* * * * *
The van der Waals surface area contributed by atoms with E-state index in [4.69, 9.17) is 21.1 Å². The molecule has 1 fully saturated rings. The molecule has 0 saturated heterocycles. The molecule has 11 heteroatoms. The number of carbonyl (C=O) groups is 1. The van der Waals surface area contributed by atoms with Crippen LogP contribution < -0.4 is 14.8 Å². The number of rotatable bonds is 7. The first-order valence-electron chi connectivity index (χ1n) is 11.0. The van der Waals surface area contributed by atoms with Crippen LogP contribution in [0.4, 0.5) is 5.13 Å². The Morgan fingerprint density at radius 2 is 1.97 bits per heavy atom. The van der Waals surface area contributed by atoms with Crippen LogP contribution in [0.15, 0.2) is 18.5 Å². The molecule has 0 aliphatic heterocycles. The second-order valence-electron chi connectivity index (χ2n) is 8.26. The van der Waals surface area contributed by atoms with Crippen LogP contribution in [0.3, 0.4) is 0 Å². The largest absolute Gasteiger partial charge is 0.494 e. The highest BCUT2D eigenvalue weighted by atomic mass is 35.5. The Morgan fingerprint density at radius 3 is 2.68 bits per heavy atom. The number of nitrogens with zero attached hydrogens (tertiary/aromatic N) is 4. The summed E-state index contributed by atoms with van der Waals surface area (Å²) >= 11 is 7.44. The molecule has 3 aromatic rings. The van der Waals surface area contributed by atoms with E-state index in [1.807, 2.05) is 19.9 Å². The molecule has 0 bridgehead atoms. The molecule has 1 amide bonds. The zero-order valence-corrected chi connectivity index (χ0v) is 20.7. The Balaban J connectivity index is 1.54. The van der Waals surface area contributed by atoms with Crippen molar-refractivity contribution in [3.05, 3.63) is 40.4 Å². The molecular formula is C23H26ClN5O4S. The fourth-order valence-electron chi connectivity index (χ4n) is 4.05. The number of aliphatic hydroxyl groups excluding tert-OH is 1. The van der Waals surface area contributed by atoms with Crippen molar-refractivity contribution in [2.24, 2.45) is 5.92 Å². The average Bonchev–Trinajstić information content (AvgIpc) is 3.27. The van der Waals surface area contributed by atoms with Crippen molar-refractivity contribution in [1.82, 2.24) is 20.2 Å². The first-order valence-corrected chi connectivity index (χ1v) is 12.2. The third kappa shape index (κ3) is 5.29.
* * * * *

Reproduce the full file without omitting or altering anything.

The van der Waals surface area contributed by atoms with E-state index in [4.69, 9.17) is 21.1 Å². The molecule has 1 fully saturated rings. The molecule has 0 saturated heterocycles. The molecule has 11 heteroatoms. The number of carbonyl (C=O) groups is 1. The van der Waals surface area contributed by atoms with Crippen LogP contribution < -0.4 is 14.8 Å². The number of rotatable bonds is 7. The first-order valence-electron chi connectivity index (χ1n) is 11.0. The van der Waals surface area contributed by atoms with Crippen LogP contribution in [0.4, 0.5) is 5.13 Å². The Morgan fingerprint density at radius 2 is 1.97 bits per heavy atom. The van der Waals surface area contributed by atoms with Crippen LogP contribution in [0.15, 0.2) is 18.5 Å². The molecule has 0 aliphatic heterocycles. The second-order valence-electron chi connectivity index (χ2n) is 8.26. The van der Waals surface area contributed by atoms with Crippen LogP contribution in [0.3, 0.4) is 0 Å². The largest absolute Gasteiger partial charge is 0.494 e. The highest BCUT2D eigenvalue weighted by atomic mass is 35.5. The Morgan fingerprint density at radius 3 is 2.68 bits per heavy atom. The number of nitrogens with zero attached hydrogens (tertiary/aromatic N) is 4. The summed E-state index contributed by atoms with van der Waals surface area (Å²) >= 11 is 7.44. The molecule has 3 aromatic rings. The van der Waals surface area contributed by atoms with E-state index in [1.807, 2.05) is 19.9 Å². The molecule has 0 bridgehead atoms. The molecule has 1 amide bonds. The zero-order valence-corrected chi connectivity index (χ0v) is 20.7. The Balaban J connectivity index is 1.54. The van der Waals surface area contributed by atoms with Crippen molar-refractivity contribution in [3.05, 3.63) is 40.4 Å². The molecular formula is C23H26ClN5O4S. The fourth-order valence-electron chi connectivity index (χ4n) is 4.05. The number of aliphatic hydroxyl groups excluding tert-OH is 1. The van der Waals surface area contributed by atoms with Crippen molar-refractivity contribution in [2.24, 2.45) is 5.92 Å². The average Bonchev–Trinajstić information content (AvgIpc) is 3.27. The van der Waals surface area contributed by atoms with Crippen molar-refractivity contribution in [1.82, 2.24) is 20.2 Å². The first-order valence-corrected chi connectivity index (χ1v) is 12.2. The third kappa shape index (κ3) is 5.29.